Restaurants, stores and other businesses in Philadelphia and some cities around the nation are closing for a "Day Without Immigrants" protest. The impact so far appears to be minimal, as most businesses, even in industries that rely heavily on immigrants, have remained open. Here's what you need to know about the protest; follow along throughout the day for updates.
What's happening and why
Organizers of the one-day strike taking place Thursday are urging businesses owned or staffed by immigrants to shut down for the day. They want to demonstrate what would happen if the United States were to lose scores of foreign-born residents by cracking down on undocumented immigrants. The protests are happening in response to last weekend's high-profile immigration-enforcement raids and President Trump's policies and pledges, including a border wall and a temporary ban on refugees and certain immigrants.
In Philadelphia and elsewhere, eateries are at the center of the protest, as immigrants play essential roles in the restaurant industry as chefs, cooks servers and dishwashers. Some restaurants around the region are closing for the day in support of foreign-born staffers. Others plan to pay employees whether they show up to work or not. Some plan to serve drinks but not food, saying they can't open their kitchens without immigrants.
Participating restaurants have placed signs about the protest on their doors.
In Atlantic City, Rufino Carreon decided to close his El Patron Restaurant and Bar on Atlantic Avenue despite the economic loss.
"For one day to close, it costs," he said. But he said it was important to show support.
"I have my family too," he says. "I pray for my family, the way he's doing everything," he said, referring to Trump.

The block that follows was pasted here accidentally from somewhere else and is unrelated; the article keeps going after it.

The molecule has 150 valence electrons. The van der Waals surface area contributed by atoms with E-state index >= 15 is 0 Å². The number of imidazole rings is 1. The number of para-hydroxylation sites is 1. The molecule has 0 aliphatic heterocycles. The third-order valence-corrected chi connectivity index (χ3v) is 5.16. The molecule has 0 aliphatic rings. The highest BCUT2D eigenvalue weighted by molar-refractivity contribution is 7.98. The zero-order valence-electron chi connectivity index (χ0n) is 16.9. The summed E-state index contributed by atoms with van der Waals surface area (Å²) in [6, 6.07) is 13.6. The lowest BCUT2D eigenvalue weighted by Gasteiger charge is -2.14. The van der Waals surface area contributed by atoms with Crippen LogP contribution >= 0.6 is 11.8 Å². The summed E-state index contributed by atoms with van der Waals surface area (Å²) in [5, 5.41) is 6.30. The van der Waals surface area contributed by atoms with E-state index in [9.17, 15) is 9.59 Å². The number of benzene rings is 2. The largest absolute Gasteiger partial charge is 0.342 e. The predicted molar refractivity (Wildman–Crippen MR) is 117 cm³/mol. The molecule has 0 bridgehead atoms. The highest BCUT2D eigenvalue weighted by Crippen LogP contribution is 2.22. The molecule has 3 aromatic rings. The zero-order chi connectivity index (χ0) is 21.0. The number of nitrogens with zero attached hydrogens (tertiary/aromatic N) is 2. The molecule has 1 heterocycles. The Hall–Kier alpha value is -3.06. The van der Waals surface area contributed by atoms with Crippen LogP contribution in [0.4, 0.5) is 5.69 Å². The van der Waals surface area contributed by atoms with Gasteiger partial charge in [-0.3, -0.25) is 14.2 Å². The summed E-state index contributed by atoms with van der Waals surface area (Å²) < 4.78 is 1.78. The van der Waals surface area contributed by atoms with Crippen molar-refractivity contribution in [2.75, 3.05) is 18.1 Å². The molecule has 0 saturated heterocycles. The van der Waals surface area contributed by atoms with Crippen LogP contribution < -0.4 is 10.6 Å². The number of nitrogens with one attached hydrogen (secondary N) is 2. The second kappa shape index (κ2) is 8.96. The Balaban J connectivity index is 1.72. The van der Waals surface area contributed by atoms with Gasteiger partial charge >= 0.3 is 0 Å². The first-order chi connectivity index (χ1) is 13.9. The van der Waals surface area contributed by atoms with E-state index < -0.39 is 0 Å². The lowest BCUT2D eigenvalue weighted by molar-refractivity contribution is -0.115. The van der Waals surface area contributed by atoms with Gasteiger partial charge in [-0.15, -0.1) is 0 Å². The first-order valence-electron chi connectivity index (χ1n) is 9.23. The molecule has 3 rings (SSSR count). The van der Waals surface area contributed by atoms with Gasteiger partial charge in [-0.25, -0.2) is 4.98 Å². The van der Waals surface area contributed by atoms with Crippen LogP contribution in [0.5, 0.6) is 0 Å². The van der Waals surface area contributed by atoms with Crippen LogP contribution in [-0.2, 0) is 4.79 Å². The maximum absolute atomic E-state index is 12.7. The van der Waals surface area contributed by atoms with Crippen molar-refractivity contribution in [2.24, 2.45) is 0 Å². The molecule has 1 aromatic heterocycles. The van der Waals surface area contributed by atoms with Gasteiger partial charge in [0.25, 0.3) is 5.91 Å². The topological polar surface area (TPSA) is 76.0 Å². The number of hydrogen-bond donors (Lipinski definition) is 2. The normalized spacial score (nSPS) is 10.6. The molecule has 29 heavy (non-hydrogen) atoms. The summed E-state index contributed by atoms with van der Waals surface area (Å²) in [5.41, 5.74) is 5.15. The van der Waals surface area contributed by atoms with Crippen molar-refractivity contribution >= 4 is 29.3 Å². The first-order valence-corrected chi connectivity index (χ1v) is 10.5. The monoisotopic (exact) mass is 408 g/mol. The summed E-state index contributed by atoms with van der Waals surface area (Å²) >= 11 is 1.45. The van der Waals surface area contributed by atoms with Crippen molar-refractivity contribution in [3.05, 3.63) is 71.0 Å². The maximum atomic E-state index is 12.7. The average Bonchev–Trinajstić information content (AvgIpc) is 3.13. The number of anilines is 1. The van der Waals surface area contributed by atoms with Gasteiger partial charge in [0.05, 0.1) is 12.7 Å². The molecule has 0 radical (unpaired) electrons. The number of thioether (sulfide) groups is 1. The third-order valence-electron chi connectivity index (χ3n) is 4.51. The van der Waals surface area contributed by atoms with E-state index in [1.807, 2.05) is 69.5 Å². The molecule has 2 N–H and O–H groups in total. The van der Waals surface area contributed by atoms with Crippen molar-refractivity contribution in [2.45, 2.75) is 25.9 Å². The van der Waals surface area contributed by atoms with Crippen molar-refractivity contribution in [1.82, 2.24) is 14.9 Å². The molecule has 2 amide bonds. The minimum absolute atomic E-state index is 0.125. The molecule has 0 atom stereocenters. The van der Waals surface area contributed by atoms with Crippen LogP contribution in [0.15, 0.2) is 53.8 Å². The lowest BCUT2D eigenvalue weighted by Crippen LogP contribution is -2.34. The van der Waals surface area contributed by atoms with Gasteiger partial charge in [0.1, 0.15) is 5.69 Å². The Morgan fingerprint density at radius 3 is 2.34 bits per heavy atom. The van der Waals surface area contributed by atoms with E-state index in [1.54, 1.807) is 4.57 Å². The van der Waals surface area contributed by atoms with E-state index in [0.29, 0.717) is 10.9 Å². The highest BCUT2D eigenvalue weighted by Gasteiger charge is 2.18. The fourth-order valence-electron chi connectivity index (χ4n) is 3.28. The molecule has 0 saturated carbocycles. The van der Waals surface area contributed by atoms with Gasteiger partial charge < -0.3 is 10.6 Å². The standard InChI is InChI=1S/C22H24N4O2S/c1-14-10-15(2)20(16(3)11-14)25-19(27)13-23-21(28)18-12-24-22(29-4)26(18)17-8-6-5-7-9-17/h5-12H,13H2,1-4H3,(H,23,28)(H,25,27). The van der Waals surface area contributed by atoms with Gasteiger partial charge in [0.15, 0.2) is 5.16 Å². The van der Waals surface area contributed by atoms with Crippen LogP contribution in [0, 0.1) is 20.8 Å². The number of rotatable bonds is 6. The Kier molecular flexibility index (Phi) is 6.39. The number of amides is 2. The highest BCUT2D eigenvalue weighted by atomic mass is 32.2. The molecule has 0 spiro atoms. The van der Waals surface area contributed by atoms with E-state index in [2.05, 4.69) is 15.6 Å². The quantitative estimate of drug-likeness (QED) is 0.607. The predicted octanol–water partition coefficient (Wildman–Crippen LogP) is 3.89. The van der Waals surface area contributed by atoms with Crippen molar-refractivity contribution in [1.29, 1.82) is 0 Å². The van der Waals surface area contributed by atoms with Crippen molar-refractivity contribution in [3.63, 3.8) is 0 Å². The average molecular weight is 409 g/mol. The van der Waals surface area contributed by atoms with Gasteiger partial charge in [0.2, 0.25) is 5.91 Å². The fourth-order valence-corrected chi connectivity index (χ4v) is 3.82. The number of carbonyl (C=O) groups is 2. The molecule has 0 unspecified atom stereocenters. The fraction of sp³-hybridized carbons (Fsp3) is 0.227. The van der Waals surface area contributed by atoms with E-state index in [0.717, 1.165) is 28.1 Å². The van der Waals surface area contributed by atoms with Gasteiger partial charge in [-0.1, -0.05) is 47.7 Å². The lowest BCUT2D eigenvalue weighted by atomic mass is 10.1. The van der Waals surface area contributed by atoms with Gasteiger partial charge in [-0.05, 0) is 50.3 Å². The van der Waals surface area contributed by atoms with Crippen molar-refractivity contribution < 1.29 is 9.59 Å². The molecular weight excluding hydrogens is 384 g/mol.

Many restaurants, however, remain open and Center City eateries were bustling with customers as usual around lunchtime. By about noon, a relatively limited number of restaurants appeared to be taking part in the protest.
Businesses outside the restaurant industry are also impacted by the protest.
At Pietro Mushrooms in Kennett Square, a quarter of the staff, 15 people, did not come to work Thursday, said Chris Alonzo, the president and owner. Some farms in Kennett Square are missing as many as 80 percent of their workers, said Alonzo, a third-generation mushroom farmer who also leads the Chester County Agricultural Development Council.
"Our employees are trying to let people know that there's a need for their work here," he said. "We support that, although it's definitely a burden on us."
In Atlantic City, about 15 to 20 establishments, including restaurants, beauty shops and other stores, are closed.
Many stores in Norristown, an area in which many shops are owned by immigrants, are also shut down for the day.
But not all industries heavily staffed by immigrants were reporting an impact from the protest. Multiple South Jersey landscapers said their operations Thursday were not impacted.
The movement's primary action for is to close stores and restaurants, but in Philadelphia, a small group of demonstrators gathered near City Hall for a rally highlighting immigrants' contributions to the local economy.
Here's a glance at stories from around the country:
Early reaction has included both praise for the closed businesses and denunciations of illegal immigration. Most local politicians have been silent thus far on the issue, though at least one Philadelphia councilwoman has posted support for the effort on social media.
U.S. Sen. Bob Menendez, a Democrat from New Jersey, tweeted messages about the protest and value of immigrants in both English and Spanish.
What could be next
Some activists are calling for a women's general strike on March 8, calling the demonstration "A Day Without A Woman." Early responses to the proposed strike have been mixed, with some questioning how many women would participate.